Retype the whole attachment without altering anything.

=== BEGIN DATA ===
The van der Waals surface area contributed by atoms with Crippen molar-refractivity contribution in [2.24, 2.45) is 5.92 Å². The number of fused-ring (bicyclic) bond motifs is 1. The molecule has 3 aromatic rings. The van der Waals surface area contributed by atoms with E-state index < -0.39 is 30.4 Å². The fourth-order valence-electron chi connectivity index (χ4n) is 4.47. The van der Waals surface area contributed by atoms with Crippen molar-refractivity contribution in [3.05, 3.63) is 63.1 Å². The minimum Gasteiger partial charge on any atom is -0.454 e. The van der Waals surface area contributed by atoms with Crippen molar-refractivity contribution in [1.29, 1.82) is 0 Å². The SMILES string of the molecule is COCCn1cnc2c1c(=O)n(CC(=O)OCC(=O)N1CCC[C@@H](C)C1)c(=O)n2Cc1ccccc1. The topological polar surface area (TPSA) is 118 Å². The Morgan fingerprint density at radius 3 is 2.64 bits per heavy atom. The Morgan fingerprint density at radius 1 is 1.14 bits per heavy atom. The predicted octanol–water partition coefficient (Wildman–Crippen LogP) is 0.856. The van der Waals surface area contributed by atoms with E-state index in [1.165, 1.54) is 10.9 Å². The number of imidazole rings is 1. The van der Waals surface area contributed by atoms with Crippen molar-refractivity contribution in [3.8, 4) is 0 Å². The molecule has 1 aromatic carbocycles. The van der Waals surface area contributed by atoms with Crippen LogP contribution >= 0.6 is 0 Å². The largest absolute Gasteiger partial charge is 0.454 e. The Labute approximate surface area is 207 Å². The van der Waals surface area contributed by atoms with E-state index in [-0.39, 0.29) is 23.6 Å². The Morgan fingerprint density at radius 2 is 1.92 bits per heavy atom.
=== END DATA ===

The van der Waals surface area contributed by atoms with Crippen molar-refractivity contribution in [2.24, 2.45) is 5.92 Å². The number of fused-ring (bicyclic) bond motifs is 1. The molecule has 3 aromatic rings. The van der Waals surface area contributed by atoms with E-state index < -0.39 is 30.4 Å². The fourth-order valence-electron chi connectivity index (χ4n) is 4.47. The van der Waals surface area contributed by atoms with Crippen molar-refractivity contribution in [3.05, 3.63) is 63.1 Å². The minimum Gasteiger partial charge on any atom is -0.454 e. The van der Waals surface area contributed by atoms with Crippen molar-refractivity contribution in [1.29, 1.82) is 0 Å². The SMILES string of the molecule is COCCn1cnc2c1c(=O)n(CC(=O)OCC(=O)N1CCC[C@@H](C)C1)c(=O)n2Cc1ccccc1. The topological polar surface area (TPSA) is 118 Å². The Morgan fingerprint density at radius 3 is 2.64 bits per heavy atom. The Morgan fingerprint density at radius 1 is 1.14 bits per heavy atom. The predicted octanol–water partition coefficient (Wildman–Crippen LogP) is 0.856. The van der Waals surface area contributed by atoms with E-state index in [1.165, 1.54) is 10.9 Å². The number of imidazole rings is 1. The van der Waals surface area contributed by atoms with Crippen molar-refractivity contribution in [3.8, 4) is 0 Å². The molecule has 1 aromatic carbocycles. The van der Waals surface area contributed by atoms with Crippen LogP contribution >= 0.6 is 0 Å². The largest absolute Gasteiger partial charge is 0.454 e. The Labute approximate surface area is 207 Å². The van der Waals surface area contributed by atoms with E-state index in [-0.39, 0.29) is 23.6 Å². The Morgan fingerprint density at radius 2 is 1.92 bits per heavy atom.